You don’t have to spend a fortune to clean, store, and protect your antiques — you just have to think outside the storage box.

Dr. Lori Verderame is the award-winning Ph.D. antiques appraiser on History channel’s The Curse of Oak Island, about the world’s oldest treasure hunt. Dr. Lori offers free information about antiques appraisals and selling at and

Are you getting your share of the

SILVER ECONOMY? Which buyers make up the Silver Economy? • 962 million men and women over the age of 60 • A group with 11 times more wealth than millennials • Persons with a life expectancy in the U.S. is about 78.87 years • Persons who prefer in-person contact when possible • A group that wants to age at home as long as reasonable

Why do you want to reach these buyers? • They are free of many economic burdens • They like to take care of themselves, be active, eat well, be fashionable, and have fun • They have more free time • They are looking for products and services to help them age well

What sectors are on the rise? The obvious:

The not-so-obvious:

• Home improvements/renovations • Tourism and leisure activities tailored for them • Caregiver solutions • Financial products geared for seniors • Retirement living

• Security technology – mobile apps, sensors, wearable devices, smart clothing, etc. • Pet care – pet sitting, walking, grooming, food, accessories, etc. • Gardening/lawn services combined with snow removal • Mobile esthetic and concierge services – hairstylist, manicurist, massage, facials • Personal services – running errands, shopping

What are you waiting for? 51% of people aged 52-70 spend fewer than 11 hours a week online. While businesses need an online presence, print adds power to a media campaign. Most boomers and seniors are open to and love classic media.

50plus LIFE—Covering Chester, Cumberland, Dauphin, Lancaster, Lebanon, and York counties—is an excellent venue!

Call to learn how we can help you reach our 150,000+ readers of 50plus LIFE! 717.285.1350 or email

50plus LIFE

July 2021


Savvy Senior

Medicare Coverage Options for Retirees Eager to Travel

Jim Miller

Dear Savvy Senior, What are the best Medicare coverage options for COVID-vaccinated retirees who are eager to travel? My wife and I will both turn 65 over the next few months and would like to know which Medicare plans are best for extensive travelers. – Almost 65 Dear Almost, The best Medicare plans for retirees who plan to travel will vary depending on your destinations. But, before you book a trip, make sure you know the current CDC COVID-19 travel recommendations (see, and research your destinations too so you can know if restrictions apply wherever you’re going.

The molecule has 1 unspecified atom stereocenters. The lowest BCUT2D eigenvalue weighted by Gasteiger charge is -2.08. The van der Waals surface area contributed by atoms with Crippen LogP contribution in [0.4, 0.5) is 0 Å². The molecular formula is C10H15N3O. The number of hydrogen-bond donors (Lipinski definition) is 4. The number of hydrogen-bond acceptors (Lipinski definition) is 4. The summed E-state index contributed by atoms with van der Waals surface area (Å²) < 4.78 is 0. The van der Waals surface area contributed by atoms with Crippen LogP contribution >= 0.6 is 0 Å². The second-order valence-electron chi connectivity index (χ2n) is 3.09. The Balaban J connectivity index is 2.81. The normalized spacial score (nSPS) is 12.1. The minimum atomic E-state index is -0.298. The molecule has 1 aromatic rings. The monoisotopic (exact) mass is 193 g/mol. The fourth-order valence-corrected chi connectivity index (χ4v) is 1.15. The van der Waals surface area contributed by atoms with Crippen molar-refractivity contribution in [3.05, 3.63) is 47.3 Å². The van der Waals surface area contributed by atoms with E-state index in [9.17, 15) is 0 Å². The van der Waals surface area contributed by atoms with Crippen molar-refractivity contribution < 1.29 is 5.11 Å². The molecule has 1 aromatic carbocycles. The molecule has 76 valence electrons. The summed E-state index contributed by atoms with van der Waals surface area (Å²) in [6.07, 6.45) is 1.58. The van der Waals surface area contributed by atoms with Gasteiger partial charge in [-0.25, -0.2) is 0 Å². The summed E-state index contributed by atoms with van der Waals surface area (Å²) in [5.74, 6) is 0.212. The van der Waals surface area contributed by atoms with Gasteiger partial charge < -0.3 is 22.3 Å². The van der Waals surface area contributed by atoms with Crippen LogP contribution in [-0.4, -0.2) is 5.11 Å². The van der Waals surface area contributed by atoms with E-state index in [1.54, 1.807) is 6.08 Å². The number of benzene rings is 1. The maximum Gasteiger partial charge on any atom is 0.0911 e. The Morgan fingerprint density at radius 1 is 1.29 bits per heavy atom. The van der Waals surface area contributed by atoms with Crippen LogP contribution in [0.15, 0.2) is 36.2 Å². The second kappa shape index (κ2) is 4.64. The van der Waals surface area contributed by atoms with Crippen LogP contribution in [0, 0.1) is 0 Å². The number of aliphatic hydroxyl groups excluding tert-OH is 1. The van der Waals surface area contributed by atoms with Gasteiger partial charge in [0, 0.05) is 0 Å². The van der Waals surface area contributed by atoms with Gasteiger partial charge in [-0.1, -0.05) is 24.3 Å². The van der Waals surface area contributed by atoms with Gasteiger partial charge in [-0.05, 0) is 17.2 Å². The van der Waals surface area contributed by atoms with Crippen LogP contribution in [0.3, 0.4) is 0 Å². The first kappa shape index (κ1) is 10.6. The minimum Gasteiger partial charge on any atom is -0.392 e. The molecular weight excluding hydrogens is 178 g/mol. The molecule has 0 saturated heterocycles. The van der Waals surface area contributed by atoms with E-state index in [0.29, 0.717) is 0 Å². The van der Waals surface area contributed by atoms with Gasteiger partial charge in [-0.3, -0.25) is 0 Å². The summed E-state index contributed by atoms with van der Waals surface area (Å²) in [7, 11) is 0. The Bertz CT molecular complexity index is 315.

About Us – The Lancaster County Office of Aging (LCOA) was established 45 years ago as a







AC Y •





Medicare Review Before we dissect how Medicare works for travelers, let’s start with a quick review of your different Medicare options. One option is original Medicare, which covers (Part A) hospital services and (Part B) doctor’s visits and other medical services.



If you choose original Medicare, you may also want to get a Medicare (Part D) prescription drug plan (if you don’t already have coverage) to cover your medications and a Medicare supplemental (Medigap) policy to help pay for things that aren’t covered by Medicare, like copayments, coinsurance, and deductibles. Or, you could get a Medicare Advantage (Part C) plan instead, which is sold through private insurance companies. Advantage plans cover everything original Medicare covers, plus many also offer prescription drug coverage and extra services like vision, hearing, and dental care all in one plan. For help evaluating your options, contact your State Health Insurance Assistance Program (see, which provides free Medicare counseling. You can also shop and compare Medicare health and drug plans and Medigap policies at Also note that whatever Medicare plans you choose to enroll in, if you find they are not meeting your needs or your needs change, you can always switch to a different plan during the open enrollment period, which is between Oct. 15 and Dec. 7.


Lancaster County Office of Aging Maintaining the independence and quality of life for seniors through information, services, and protection since 1974.

result of the passage of the Older Americans Act. This act directed states to develop a network of services and supports to help keep older adults healthy and independent. The Pennsylvania Department of Aging was created to fulfill this mandate. In turn, a network of 52 Area Agencies on Aging (AAA) was established throughout the commonwealth to carry out this mission at the local level. Funding for aging-related services is a combination of state and federal monies, with the Pennsylvania Lottery providing the major source of funding. In Lancaster County, the AAA is part of county government. We are dedicated to providing Lancaster County residents, 60 years of age and older, with a wide range of informational resources and services as well as advocacy efforts and elder abuse protection. The LCOA offers the following services: